Due to illness, Bassus did not live to complete his mission. Lucius Flavius Silva replaced him, and moved against the last Jewish stronghold, Masada, probably in the autumn of 72. He used Legio X Fretensis, auxiliary troops, and thousands of Jewish prisoners. After his orders for surrender were rejected, Silva established several base camps and a wall of circumvallation completely around the fortress. When the Romans finally broke through the walls of this citadel; they discovered that the Jewish defenders had chosen death with a mass suicide.

Legio X Fretensis is Garrisoned at Jerusalem

After the conclusion of the Jewish revolt, Legio X Fretensis was garrisoned at Jerusalem. Their main camp was positioned on the Western Hill; located in the southern half of what is now the Old City; which had been leveled off all former buildings. The camp of the Tenth was built using the surviving portions of the walls of Herod’s royal palace; demolished by order of Titus. Once the Romans rebuilt parts of the destroyed city as the pagan city of Aelia Capitolina, the camp found itself at the end of the Cardo Maximus.

At the time, Legio X was the sole legion assigned to maintain the peace in Judaea and was directly under the command of the governor of the province, who was also legatus of the legion. his combination of offices made this posting important, and several of the men assigned to it had previous experience commanding a legion. However, when a second legion was assigned to Judaea; and the province was promoted to consular status; the political status of the legate of this legion declined. 

Bar Kokhba Revolt

After participating in Trajan’s Parthian campaign, Legio X Fretensis was caught up in the Bar Kokhba’s revolt (132-135). A possible cause for the revolt was the decision of Emperor Hadrian to build a pagan temple to Jupiter in Jerusalem. Simon Bar Kokhba started the revolt and inflicted massive casualties on the Romans. The war ended when the Roman army — including Legio X Fretensis and Danubian troops under the command of Sextus Julius Severus — reconquered the entire territory and successfully besieged the last Jewish stronghold, the fortress of Betar. Legio X Fretensis sustained heavy casualties in the course of the revolt. As a consequence of the unrest in the region, Fretensis was supported by several other legions, of which the Legio VI Ferrata was stationed at a camp which became known as Lejjun (from “legion”).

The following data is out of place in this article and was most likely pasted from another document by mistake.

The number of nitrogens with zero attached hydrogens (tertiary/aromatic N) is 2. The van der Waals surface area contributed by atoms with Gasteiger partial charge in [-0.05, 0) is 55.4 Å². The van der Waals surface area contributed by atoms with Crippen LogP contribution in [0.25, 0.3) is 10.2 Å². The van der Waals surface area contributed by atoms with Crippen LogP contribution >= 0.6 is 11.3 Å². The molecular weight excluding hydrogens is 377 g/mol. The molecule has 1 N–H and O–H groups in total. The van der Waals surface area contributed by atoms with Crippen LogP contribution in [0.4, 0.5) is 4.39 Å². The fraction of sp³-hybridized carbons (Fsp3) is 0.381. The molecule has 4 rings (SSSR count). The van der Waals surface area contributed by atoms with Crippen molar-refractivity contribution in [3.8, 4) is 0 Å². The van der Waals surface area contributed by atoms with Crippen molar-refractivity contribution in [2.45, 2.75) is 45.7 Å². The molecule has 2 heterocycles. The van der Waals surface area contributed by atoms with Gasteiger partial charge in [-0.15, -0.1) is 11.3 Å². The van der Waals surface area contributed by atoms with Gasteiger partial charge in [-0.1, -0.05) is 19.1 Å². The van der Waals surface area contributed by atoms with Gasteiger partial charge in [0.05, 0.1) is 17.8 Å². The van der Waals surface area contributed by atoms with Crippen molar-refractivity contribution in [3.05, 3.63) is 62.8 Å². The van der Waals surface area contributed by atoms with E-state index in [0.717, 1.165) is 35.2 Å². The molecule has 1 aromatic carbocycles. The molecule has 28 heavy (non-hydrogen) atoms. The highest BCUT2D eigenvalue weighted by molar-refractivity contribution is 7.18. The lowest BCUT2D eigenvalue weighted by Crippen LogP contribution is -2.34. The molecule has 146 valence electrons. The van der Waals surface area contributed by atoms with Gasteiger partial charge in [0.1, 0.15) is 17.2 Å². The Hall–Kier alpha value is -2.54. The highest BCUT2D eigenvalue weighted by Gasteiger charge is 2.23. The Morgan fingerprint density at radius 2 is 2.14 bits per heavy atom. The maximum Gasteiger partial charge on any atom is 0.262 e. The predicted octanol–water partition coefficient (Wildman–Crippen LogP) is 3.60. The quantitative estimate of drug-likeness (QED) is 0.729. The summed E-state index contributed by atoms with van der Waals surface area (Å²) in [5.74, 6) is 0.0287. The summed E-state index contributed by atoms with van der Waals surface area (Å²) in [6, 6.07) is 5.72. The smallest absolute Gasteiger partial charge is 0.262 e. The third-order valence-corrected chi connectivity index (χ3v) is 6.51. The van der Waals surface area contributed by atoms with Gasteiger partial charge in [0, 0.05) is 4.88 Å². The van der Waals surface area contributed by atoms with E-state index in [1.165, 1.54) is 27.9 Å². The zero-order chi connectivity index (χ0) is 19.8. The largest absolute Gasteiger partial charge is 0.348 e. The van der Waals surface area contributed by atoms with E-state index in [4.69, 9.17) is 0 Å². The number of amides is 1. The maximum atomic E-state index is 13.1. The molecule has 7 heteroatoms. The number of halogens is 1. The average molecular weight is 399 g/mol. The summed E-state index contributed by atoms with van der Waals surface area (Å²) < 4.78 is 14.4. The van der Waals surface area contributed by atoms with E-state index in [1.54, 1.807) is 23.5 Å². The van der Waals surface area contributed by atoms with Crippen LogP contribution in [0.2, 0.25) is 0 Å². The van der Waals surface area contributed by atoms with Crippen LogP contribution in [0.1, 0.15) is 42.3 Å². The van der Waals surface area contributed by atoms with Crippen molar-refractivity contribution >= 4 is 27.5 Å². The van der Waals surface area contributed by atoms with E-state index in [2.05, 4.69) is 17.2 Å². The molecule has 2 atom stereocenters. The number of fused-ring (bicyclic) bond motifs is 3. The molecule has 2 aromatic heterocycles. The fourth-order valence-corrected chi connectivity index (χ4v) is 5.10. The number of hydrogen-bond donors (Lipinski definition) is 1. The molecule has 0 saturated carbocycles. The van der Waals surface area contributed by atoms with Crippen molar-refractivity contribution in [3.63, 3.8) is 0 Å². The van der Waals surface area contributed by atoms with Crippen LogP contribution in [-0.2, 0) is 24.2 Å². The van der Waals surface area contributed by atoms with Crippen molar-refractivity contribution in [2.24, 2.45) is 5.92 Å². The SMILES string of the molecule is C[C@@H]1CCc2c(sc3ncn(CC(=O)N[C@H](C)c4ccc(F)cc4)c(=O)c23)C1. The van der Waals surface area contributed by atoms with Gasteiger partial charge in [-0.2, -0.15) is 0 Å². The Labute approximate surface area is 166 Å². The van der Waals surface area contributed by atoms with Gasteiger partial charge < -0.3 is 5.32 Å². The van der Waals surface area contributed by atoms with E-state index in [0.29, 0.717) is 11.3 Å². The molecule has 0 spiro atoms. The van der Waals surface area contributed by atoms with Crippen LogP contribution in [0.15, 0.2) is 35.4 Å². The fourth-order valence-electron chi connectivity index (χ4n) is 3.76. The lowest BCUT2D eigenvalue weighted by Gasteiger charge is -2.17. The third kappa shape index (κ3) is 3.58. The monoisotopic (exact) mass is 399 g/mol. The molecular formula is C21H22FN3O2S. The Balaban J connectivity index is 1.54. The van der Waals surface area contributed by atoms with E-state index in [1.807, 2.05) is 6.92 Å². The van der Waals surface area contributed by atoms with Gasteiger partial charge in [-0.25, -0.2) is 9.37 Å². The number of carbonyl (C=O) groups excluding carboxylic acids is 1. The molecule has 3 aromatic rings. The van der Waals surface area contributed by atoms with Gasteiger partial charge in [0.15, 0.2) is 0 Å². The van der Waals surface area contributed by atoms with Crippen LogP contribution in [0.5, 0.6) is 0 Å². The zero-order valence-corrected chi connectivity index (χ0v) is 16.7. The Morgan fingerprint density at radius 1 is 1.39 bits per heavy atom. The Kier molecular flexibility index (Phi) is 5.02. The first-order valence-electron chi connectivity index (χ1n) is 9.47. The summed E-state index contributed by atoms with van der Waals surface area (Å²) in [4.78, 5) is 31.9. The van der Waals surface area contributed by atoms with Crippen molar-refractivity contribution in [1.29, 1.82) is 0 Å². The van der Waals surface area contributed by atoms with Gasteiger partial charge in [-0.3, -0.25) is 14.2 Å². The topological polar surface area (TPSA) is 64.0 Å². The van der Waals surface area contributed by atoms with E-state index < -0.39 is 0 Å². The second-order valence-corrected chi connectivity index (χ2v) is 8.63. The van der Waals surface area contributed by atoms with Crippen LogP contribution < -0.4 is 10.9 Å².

Later History of the Tenth Roman Legion

A vexillation, or detachment, of X Fretensis along with other troops stationed in eastern provinces, fought in the Marcomannic campaign of Marcus Aurelius. However, when this vexillation arrived or what part it played in the campaign is not known. In 193, the legion supported Pescennius Niger against Septimius Severus and was possibly involved in a local struggle between Jews and Samaritans. The legion was still in Jerusalem at the time of Caracalla (r. 211–217) or Elagabalus (r. 218–222).

Under Gallienus (r. 253–268), another vexillation of Fretensis was drawn to fight in the war against the Gallic Empire. However, that unit defected to the other side. The legion moved to Aila (close to modern Aqaba), probably during Diocletian’s reforms (around 300); and is recorded as still camping there at the time of the compilation of the Notitia Dignitatum in the 390s; when it is reported serving under the Dux Palaestinae. 

Legio X Fretensis: Archaeology

Some fragments bearing the “L.X.F” mark of the Legio X Fretensis are present at the Tower of David in Jerusalem. Roman Law required all pottery to bear the maker’s stamp, and the Legion pottery works just to the West of Jerusalem were obviously no exception. A huge production of pottery bearing the marks of the Legio X Fretensis has been discovered in Jerusalem. The mark “LE X FR” was also used in the pottery of the Legion. 

In This Photo: A Roman Catapult Used for the Siege of Masada Siege of Masada

Where can we see some of the traces of the Roman Tenth Legion? In Jerusalem, for sure, there is lots of evidence for the presence of the Legion. Of course, in Masada, you can still see the well-preserved siege system constructed by the Legio X Fretensis, including the Roman siege camps and Roman Ramp. Also, in Caesarea, inscriptions of the Legion were found; since they were the ones preparing the aqueduct in times of peace.